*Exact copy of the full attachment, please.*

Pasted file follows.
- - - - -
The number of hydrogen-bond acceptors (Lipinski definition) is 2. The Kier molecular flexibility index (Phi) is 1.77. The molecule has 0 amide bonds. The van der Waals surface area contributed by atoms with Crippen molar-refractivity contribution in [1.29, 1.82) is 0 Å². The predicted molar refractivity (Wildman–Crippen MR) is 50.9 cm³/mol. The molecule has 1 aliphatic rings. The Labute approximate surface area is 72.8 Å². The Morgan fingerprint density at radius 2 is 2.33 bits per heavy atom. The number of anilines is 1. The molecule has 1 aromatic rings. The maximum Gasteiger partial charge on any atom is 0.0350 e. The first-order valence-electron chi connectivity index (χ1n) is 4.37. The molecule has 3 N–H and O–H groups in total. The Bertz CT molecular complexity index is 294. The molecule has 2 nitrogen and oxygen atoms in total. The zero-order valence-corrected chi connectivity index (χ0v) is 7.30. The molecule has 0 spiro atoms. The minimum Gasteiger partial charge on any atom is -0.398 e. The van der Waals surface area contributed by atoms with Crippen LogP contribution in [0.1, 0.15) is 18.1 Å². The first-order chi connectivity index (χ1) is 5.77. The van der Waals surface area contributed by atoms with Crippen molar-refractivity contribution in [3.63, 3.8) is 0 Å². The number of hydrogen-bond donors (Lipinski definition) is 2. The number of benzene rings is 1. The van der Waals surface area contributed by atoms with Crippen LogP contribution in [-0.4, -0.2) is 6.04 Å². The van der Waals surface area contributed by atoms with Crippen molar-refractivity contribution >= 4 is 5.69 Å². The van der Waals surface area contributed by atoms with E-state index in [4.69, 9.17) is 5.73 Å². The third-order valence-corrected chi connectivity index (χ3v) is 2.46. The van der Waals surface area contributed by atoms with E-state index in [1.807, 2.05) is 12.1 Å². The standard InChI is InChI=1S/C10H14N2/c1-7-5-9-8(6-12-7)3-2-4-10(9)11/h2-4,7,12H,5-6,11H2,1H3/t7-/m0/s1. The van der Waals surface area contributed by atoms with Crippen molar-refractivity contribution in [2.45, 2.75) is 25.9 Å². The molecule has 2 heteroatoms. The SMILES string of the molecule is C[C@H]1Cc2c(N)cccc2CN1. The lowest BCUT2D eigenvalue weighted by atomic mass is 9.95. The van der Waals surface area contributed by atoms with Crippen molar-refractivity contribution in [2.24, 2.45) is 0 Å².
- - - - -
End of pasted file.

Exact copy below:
The number of hydrogen-bond acceptors (Lipinski definition) is 2. The Kier molecular flexibility index (Phi) is 1.77. The molecule has 0 amide bonds. The van der Waals surface area contributed by atoms with Crippen molar-refractivity contribution in [1.29, 1.82) is 0 Å². The predicted molar refractivity (Wildman–Crippen MR) is 50.9 cm³/mol. The molecule has 1 aliphatic rings. The Labute approximate surface area is 72.8 Å². The Morgan fingerprint density at radius 2 is 2.33 bits per heavy atom. The number of anilines is 1. The molecule has 1 aromatic rings. The maximum Gasteiger partial charge on any atom is 0.0350 e. The first-order valence-electron chi connectivity index (χ1n) is 4.37. The molecule has 3 N–H and O–H groups in total. The Bertz CT molecular complexity index is 294. The molecule has 2 nitrogen and oxygen atoms in total. The zero-order valence-corrected chi connectivity index (χ0v) is 7.30. The molecule has 0 spiro atoms. The minimum Gasteiger partial charge on any atom is -0.398 e. The van der Waals surface area contributed by atoms with Crippen LogP contribution in [0.1, 0.15) is 18.1 Å². The first-order chi connectivity index (χ1) is 5.77. The van der Waals surface area contributed by atoms with Crippen molar-refractivity contribution in [3.63, 3.8) is 0 Å². The number of hydrogen-bond donors (Lipinski definition) is 2. The number of benzene rings is 1. The van der Waals surface area contributed by atoms with Crippen LogP contribution in [-0.4, -0.2) is 6.04 Å². The van der Waals surface area contributed by atoms with Crippen molar-refractivity contribution >= 4 is 5.69 Å². The van der Waals surface area contributed by atoms with E-state index in [4.69, 9.17) is 5.73 Å². The third-order valence-corrected chi connectivity index (χ3v) is 2.46. The van der Waals surface area contributed by atoms with E-state index in [1.807, 2.05) is 12.1 Å². The standard InChI is InChI=1S/C10H14N2/c1-7-5-9-8(6-12-7)3-2-4-10(9)11/h2-4,7,12H,5-6,11H2,1H3/t7-/m0/s1. The van der Waals surface area contributed by atoms with Crippen molar-refractivity contribution in [2.45, 2.75) is 25.9 Å². The molecule has 2 heteroatoms. The SMILES string of the molecule is C[C@H]1Cc2c(N)cccc2CN1. The lowest BCUT2D eigenvalue weighted by atomic mass is 9.95. The van der Waals surface area contributed by atoms with Crippen molar-refractivity contribution in [2.24, 2.45) is 0 Å².